Study Objective. To evaluate the clinical efficacy and patient satisfaction of long-term danazol delivered vaginally as treatment for heavy menstrual bleeding. Design. Prospective study (Canadian Task Force classification II-3). Setting. University hospital. Patients. Twenty premenopausal women with endometrial hyperplasia or endometrial polyps. Intervention. After curettage or hysteroscopic-directed biopsies, women used one 200-mg tablet of danazol vaginally every day, continuing the therapy as long as they were totally satisfied with it. Measurements and Main Results. Women were instructed to keep a diary of menstrual bleeding and to rate blood loss on a visual analog scale from zero (no blood loss) to 10 (gushing-type bleeding). They were seen every month for 3 months, then every 3 months for 9 months, and then every 6 months for 4 years for Papanicolau smear, pelvic examination, and transvaginal ultrasonography. They were asked to bring their diary of menstrual bleeding. They were asked about side effects and their satisfaction with the therapy. Peripheral blood was drawn for blood count and serum chemistries. Hysteroscopic-directed biopsies were repeated after 3 months of therapy in women with endometrial hyperplasia. The severity of blood loss was significantly reduced in all women after 3 months of treatment. All women with endometrial hyperplasia had regression of hyperplastic endometrium. None of the women with endometrial polyps had sonographic signs of recurrence during therapy. Only 10 women (50%) completed 1-year follow-up, and only 5 women (25%) completed 5-year follow-up. Conclusion. These results suggest that long-term administration of vaginal danazol after curettage or hysteroscopic-directed biopsy is both efficacious and safe in women with heavy menstrual bleeding, but the rate of discontinuance is high.

Abnormal uterine bleeding: medical treatment with vaginal danazol and five-year follow-up

MAIS, VALERIO;ANGIONI, STEFANO;MELIS, GIAN BENEDETTO
2004

Abstract

Study Objective. To evaluate the clinical efficacy and patient satisfaction of long-term danazol delivered vaginally as treatment for heavy menstrual bleeding. Design. Prospective study (Canadian Task Force classification II-3). Setting. University hospital. Patients. Twenty premenopausal women with endometrial hyperplasia or endometrial polyps. Intervention. After curettage or hysteroscopic-directed biopsies, women used one 200-mg tablet of danazol vaginally every day, continuing the therapy as long as they were totally satisfied with it. Measurements and Main Results. Women were instructed to keep a diary of menstrual bleeding and to rate blood loss on a visual analog scale from zero (no blood loss) to 10 (gushing-type bleeding). They were seen every month for 3 months, then every 3 months for 9 months, and then every 6 months for 4 years for Papanicolau smear, pelvic examination, and transvaginal ultrasonography. They were asked to bring their diary of menstrual bleeding. They were asked about side effects and their satisfaction with the therapy. Peripheral blood was drawn for blood count and serum chemistries. Hysteroscopic-directed biopsies were repeated after 3 months of therapy in women with endometrial hyperplasia. The severity of blood loss was significantly reduced in all women after 3 months of treatment. All women with endometrial hyperplasia had regression of hyperplastic endometrium. None of the women with endometrial polyps had sonographic signs of recurrence during therapy. Only 10 women (50%) completed 1-year follow-up, and only 5 women (25%) completed 5-year follow-up. Conclusion. These results suggest that long-term administration of vaginal danazol after curettage or hysteroscopic-directed biopsy is both efficacious and safe in women with heavy menstrual bleeding, but the rate of discontinuance is high.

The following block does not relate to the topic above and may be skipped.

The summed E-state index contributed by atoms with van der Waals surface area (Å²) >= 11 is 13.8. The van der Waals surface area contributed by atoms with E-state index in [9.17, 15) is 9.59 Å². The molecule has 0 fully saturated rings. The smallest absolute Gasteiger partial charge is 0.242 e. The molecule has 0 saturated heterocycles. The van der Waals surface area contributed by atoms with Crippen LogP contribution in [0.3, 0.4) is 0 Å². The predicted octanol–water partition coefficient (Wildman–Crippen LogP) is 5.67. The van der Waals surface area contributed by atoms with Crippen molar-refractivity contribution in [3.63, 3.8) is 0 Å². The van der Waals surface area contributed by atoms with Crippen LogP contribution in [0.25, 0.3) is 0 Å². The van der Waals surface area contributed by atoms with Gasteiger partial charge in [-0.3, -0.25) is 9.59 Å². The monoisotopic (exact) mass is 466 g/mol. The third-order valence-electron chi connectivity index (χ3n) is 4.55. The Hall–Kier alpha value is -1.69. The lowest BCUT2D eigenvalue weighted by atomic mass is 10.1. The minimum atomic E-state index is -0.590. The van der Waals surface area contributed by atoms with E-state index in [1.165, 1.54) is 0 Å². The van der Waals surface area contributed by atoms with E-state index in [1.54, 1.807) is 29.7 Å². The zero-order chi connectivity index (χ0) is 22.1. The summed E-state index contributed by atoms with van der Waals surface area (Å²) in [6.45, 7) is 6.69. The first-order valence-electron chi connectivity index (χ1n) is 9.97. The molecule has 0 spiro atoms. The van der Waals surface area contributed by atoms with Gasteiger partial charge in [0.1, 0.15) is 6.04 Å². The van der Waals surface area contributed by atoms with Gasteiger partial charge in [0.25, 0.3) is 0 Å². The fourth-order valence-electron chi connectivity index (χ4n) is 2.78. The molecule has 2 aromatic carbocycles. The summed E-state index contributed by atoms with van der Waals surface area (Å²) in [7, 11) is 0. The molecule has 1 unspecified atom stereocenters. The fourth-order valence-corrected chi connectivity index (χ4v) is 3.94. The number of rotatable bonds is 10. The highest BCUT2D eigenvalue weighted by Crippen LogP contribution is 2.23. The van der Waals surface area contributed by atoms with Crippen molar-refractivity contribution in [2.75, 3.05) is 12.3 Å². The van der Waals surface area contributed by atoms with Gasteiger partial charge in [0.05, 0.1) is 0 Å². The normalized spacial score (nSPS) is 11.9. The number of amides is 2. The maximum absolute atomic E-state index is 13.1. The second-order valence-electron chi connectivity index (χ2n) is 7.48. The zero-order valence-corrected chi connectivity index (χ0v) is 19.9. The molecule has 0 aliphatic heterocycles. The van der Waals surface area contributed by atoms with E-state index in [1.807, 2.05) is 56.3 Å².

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Utilizza questo identificativo per citare o creare un link a questo documento: http://hdl.handle.net/11584/102521
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